Cooking, the Books
By Frank Sabatini, Jr.
Photos by Brevin Blach
When it comes to education versus experience in the kitchen, there are different schools of thought.
Famous chefs like Thomas Keller of The French Laundry (born at Camp Pendleton in 1955, named the James Beard Foundation’s Best Chef in America in 1997) and TV host Rachel Ray went on to make millions without formal schooling, while the late Julia Child professed that she would have never mastered the fine art of bouillabaisse (and the copious nips of brandy required to make it) without her rigorous training at Le Cordon Bleu in Paris.
Locally, we’ve zeroed in on two toques making livable wages: one who never set foot in a cooking class and was repeatedly banished from the kitchen when attempting to learn as a kid, and the other wielding an expensive degree from the country’s most prestigious culinary school.
School of Hard Chops
Chef honed his craft covertly slicing ‘n’ dicing out a living
Position: Executive chef at Alchemy ( South Park)
Honors: Won ‘best dish’ at this year’s Beer and Sake Festival in Del Mar for his braised pork belly in taro root taco shells.
Ricardo Heredia roasted his first chicken at the age of nine, although he recalls having to cook on the sly while growing up under the watchful eye of his oven-hogging grandmother.
“She thought boys shouldn’t be in the kitchen and she’d yell at me for burning her pans, so I would practice on my own,” he says.
At 24, the aspiring chef landed a job at a gourmet deli in his native Ohio and began winging it.
“I was around ingredients that were unfamiliar to me-cheeses, produce and seafood,” Heredia says. “I worked there for two years, and that was my schooling.”
After moving to San Diego, Heredia worked briefly as a sous chef at The Prado in Balboa Park before taking over the kitchen at Alchemy in South Park, where he recently introduced a menu of “street foods from around the world.” Along the way, he spent countless hours reading cookbooks and food blogs and even conquered the tricky maneuvers of pastry-making.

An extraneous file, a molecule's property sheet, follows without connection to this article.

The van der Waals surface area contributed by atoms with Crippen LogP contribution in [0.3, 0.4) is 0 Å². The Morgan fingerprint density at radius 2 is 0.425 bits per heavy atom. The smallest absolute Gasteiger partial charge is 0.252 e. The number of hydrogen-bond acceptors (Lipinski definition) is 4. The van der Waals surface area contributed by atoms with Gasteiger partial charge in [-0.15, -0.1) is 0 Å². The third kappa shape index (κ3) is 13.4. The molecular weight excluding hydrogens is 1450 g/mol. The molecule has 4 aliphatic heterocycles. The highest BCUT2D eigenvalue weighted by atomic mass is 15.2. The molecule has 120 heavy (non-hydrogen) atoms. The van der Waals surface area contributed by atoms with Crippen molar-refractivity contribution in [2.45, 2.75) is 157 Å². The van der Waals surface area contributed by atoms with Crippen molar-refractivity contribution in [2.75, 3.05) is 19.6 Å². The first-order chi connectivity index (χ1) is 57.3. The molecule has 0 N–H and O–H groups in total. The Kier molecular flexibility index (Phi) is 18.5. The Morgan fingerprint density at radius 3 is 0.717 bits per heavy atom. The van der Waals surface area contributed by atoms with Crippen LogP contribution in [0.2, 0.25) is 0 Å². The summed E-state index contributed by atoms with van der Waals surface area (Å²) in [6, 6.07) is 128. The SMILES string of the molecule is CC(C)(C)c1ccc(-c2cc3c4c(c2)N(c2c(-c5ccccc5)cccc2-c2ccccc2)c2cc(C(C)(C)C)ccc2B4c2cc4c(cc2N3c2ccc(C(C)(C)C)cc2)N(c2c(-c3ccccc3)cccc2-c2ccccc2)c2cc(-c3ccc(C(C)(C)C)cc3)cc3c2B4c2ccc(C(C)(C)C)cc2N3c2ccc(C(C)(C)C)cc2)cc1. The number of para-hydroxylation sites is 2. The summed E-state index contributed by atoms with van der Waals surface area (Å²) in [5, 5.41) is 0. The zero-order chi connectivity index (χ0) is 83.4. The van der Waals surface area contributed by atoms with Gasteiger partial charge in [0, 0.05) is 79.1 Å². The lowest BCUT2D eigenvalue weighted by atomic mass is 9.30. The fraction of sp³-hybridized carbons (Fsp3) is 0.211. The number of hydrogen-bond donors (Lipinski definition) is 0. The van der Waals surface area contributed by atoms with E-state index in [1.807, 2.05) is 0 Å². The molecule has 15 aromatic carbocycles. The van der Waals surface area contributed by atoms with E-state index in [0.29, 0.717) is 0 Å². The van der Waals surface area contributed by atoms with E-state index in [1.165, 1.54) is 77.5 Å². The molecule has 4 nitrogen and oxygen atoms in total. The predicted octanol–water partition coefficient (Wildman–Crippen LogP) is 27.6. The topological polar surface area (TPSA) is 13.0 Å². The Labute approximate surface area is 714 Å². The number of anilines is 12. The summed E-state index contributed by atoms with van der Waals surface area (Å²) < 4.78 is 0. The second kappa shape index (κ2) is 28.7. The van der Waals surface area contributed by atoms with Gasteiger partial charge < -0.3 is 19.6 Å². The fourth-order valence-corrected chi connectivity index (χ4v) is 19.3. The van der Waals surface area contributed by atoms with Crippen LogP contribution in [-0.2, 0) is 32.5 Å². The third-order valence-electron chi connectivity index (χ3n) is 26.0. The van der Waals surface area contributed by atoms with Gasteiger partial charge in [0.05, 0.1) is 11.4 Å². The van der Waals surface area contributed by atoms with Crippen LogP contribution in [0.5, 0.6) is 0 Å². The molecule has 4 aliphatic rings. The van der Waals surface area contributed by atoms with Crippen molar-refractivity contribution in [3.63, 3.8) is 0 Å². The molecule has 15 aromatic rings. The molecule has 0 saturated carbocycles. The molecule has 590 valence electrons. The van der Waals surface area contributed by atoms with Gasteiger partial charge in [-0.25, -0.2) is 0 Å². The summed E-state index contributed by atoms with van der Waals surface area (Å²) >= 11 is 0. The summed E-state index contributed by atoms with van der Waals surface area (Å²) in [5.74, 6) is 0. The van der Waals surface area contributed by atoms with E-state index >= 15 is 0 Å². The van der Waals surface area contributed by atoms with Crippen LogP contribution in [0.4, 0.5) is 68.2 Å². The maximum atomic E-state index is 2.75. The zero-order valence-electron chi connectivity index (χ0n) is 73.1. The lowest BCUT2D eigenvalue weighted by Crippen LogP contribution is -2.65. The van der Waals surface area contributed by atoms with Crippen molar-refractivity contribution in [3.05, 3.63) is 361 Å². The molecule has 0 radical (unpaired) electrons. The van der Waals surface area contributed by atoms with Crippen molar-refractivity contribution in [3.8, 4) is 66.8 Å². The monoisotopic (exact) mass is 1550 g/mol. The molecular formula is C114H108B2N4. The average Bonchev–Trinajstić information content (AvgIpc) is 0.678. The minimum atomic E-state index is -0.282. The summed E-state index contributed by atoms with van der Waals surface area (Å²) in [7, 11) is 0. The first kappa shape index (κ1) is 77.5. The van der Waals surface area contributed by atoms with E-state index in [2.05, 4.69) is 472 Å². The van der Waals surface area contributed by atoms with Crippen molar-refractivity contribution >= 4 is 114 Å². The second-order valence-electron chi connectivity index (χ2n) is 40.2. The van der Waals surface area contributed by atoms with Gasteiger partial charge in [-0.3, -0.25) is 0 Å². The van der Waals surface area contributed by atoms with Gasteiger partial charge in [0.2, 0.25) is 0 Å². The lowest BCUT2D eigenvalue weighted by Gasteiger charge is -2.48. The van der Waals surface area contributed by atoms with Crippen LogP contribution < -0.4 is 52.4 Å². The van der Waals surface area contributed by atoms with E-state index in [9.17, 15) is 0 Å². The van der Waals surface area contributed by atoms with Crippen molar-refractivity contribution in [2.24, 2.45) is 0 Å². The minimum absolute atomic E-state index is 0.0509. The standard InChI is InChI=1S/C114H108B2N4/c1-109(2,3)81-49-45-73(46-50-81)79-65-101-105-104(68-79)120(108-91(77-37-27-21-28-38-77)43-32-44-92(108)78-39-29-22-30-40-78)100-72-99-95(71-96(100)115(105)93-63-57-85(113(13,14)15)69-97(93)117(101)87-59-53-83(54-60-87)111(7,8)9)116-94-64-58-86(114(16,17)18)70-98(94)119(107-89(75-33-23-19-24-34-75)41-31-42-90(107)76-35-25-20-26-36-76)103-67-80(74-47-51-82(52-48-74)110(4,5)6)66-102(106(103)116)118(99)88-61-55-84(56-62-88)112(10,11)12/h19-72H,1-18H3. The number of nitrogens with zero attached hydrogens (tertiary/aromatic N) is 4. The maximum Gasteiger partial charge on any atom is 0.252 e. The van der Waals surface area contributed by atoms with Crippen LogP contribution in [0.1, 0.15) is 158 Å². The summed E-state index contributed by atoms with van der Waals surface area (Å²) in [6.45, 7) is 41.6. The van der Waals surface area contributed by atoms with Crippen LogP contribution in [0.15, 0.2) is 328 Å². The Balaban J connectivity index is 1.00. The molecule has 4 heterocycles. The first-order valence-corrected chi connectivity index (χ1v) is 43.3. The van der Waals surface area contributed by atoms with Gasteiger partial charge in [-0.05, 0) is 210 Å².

“Cooking is a continuous learning process. It’s all about understanding the transfer of heat and chemical reactions. Do I have to spend $50,000 to learn how to make a roux (a mixture of butter and flour used to thicken sauces)?”
His advice to the culinary interns he trains: “Get your feet wet first and read, read, read. You can make money while you learn all the basic concepts.”
Degrees of Education
The makings of a well-schooled flavor maven
Position: Executive chef at La Bastide Bistro (Scripps Ranch)
Training: Graduate of the Culinary Institute of America, Hyde Park, N.Y.
Honors: Nabbed the grand prize of $1,000 for his pepper-crusted flat iron steak with foie gras butter in a 2008 meat-cooking competition at Barona Casino.
Chef Barry Coalson’s dues-paying, dough-slinging days at Pizza Hut are long gone. After a stint in Santa Barbara City College’s culinary program, followed by a $50,000 associate’s degree from the Culinary Institute of America (CIA), Coalson is living-and cooking-large.
While fulfilling his required five-month externship for the CIA at Park Avenue Café in New York City, Coalson encountered his first taste of the relentless pace and exactitudes of a serious commercial kitchen.
“The chef told me that he was going to make this the hardest experience of my life,” Coalson says. “I was yelled at and had stuff thrown at me. It was pretty intense, but in the cooking world, you can’t just slowly do your work all day.”